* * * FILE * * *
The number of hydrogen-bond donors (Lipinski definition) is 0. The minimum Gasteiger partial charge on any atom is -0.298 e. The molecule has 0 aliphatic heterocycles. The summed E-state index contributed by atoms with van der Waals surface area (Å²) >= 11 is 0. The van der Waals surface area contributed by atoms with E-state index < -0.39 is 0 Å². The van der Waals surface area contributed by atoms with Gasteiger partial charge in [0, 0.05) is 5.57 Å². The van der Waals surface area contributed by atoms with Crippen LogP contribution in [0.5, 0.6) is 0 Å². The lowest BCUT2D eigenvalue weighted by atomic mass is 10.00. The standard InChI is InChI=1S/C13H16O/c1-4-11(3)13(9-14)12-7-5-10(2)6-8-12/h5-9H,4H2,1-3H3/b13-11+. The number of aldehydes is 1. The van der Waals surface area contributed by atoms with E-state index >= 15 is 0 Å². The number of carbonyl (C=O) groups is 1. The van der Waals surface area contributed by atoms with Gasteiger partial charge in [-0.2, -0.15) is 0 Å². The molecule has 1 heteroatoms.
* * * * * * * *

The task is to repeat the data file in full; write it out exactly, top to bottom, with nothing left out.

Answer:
The number of hydrogen-bond donors (Lipinski definition) is 0. The minimum Gasteiger partial charge on any atom is -0.298 e. The molecule has 0 aliphatic heterocycles. The summed E-state index contributed by atoms with van der Waals surface area (Å²) >= 11 is 0. The van der Waals surface area contributed by atoms with E-state index < -0.39 is 0 Å². The van der Waals surface area contributed by atoms with Gasteiger partial charge in [0, 0.05) is 5.57 Å². The van der Waals surface area contributed by atoms with Crippen LogP contribution in [0.5, 0.6) is 0 Å². The lowest BCUT2D eigenvalue weighted by atomic mass is 10.00. The standard InChI is InChI=1S/C13H16O/c1-4-11(3)13(9-14)12-7-5-10(2)6-8-12/h5-9H,4H2,1-3H3/b13-11+. The number of aldehydes is 1. The van der Waals surface area contributed by atoms with E-state index >= 15 is 0 Å². The number of carbonyl (C=O) groups is 1. The van der Waals surface area contributed by atoms with Gasteiger partial charge in [-0.2, -0.15) is 0 Å². The molecule has 1 heteroatoms.